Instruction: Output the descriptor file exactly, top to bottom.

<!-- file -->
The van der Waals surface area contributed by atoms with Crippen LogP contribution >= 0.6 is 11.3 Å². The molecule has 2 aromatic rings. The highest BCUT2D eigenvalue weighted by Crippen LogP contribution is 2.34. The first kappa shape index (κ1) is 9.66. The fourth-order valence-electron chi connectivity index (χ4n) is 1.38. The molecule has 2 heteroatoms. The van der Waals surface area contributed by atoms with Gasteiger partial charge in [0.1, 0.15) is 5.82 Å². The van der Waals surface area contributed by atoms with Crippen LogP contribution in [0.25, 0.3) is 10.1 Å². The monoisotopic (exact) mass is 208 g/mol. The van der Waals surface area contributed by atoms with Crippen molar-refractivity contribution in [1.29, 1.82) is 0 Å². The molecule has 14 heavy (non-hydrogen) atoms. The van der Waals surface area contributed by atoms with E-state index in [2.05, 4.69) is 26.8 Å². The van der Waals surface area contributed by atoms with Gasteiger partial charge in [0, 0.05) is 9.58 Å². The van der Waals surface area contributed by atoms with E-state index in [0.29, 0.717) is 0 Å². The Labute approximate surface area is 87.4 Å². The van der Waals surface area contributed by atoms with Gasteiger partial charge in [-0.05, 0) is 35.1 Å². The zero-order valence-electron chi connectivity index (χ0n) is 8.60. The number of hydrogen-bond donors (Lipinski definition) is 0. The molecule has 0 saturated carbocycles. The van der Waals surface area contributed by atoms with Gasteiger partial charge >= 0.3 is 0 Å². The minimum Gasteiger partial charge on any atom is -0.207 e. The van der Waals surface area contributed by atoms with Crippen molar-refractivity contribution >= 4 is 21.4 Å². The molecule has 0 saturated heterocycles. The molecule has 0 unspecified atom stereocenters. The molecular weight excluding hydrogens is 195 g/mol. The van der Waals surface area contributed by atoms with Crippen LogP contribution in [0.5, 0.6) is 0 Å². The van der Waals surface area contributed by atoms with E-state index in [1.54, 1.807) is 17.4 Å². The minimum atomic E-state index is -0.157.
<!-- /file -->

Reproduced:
The van der Waals surface area contributed by atoms with Crippen LogP contribution >= 0.6 is 11.3 Å². The molecule has 2 aromatic rings. The highest BCUT2D eigenvalue weighted by Crippen LogP contribution is 2.34. The first kappa shape index (κ1) is 9.66. The fourth-order valence-electron chi connectivity index (χ4n) is 1.38. The molecule has 2 heteroatoms. The van der Waals surface area contributed by atoms with Gasteiger partial charge in [0.1, 0.15) is 5.82 Å². The van der Waals surface area contributed by atoms with Crippen LogP contribution in [0.25, 0.3) is 10.1 Å². The monoisotopic (exact) mass is 208 g/mol. The van der Waals surface area contributed by atoms with Crippen molar-refractivity contribution in [1.29, 1.82) is 0 Å². The molecule has 14 heavy (non-hydrogen) atoms. The van der Waals surface area contributed by atoms with E-state index in [2.05, 4.69) is 26.8 Å². The van der Waals surface area contributed by atoms with Gasteiger partial charge in [0, 0.05) is 9.58 Å². The van der Waals surface area contributed by atoms with E-state index in [0.29, 0.717) is 0 Å². The Labute approximate surface area is 87.4 Å². The van der Waals surface area contributed by atoms with Gasteiger partial charge in [-0.05, 0) is 35.1 Å². The zero-order valence-electron chi connectivity index (χ0n) is 8.60. The number of hydrogen-bond donors (Lipinski definition) is 0. The molecule has 0 saturated carbocycles. The van der Waals surface area contributed by atoms with Gasteiger partial charge >= 0.3 is 0 Å². The minimum Gasteiger partial charge on any atom is -0.207 e. The van der Waals surface area contributed by atoms with Crippen molar-refractivity contribution >= 4 is 21.4 Å². The molecule has 0 saturated heterocycles. The molecule has 0 unspecified atom stereocenters. The molecular weight excluding hydrogens is 195 g/mol. The van der Waals surface area contributed by atoms with Crippen LogP contribution in [0.5, 0.6) is 0 Å². The van der Waals surface area contributed by atoms with E-state index in [1.54, 1.807) is 17.4 Å². The minimum atomic E-state index is -0.157.